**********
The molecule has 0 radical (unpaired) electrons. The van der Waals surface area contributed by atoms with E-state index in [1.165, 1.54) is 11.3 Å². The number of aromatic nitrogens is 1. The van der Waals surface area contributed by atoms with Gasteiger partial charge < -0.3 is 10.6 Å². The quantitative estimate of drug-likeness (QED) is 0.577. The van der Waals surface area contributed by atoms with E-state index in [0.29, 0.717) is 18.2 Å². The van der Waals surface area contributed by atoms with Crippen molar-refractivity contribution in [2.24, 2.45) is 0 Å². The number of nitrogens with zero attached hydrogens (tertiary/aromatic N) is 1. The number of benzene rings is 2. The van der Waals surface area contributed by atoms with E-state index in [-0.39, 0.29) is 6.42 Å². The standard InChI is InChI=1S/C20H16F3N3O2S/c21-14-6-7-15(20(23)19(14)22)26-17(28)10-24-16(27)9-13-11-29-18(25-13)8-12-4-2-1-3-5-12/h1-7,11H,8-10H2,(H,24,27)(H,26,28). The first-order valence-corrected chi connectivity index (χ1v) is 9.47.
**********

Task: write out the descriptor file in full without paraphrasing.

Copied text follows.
The molecule has 0 radical (unpaired) electrons. The van der Waals surface area contributed by atoms with E-state index in [1.165, 1.54) is 11.3 Å². The number of aromatic nitrogens is 1. The van der Waals surface area contributed by atoms with Gasteiger partial charge < -0.3 is 10.6 Å². The quantitative estimate of drug-likeness (QED) is 0.577. The van der Waals surface area contributed by atoms with E-state index in [0.29, 0.717) is 18.2 Å². The van der Waals surface area contributed by atoms with Crippen molar-refractivity contribution in [2.24, 2.45) is 0 Å². The number of nitrogens with zero attached hydrogens (tertiary/aromatic N) is 1. The number of benzene rings is 2. The van der Waals surface area contributed by atoms with E-state index in [-0.39, 0.29) is 6.42 Å². The standard InChI is InChI=1S/C20H16F3N3O2S/c21-14-6-7-15(20(23)19(14)22)26-17(28)10-24-16(27)9-13-11-29-18(25-13)8-12-4-2-1-3-5-12/h1-7,11H,8-10H2,(H,24,27)(H,26,28). The first-order valence-corrected chi connectivity index (χ1v) is 9.47.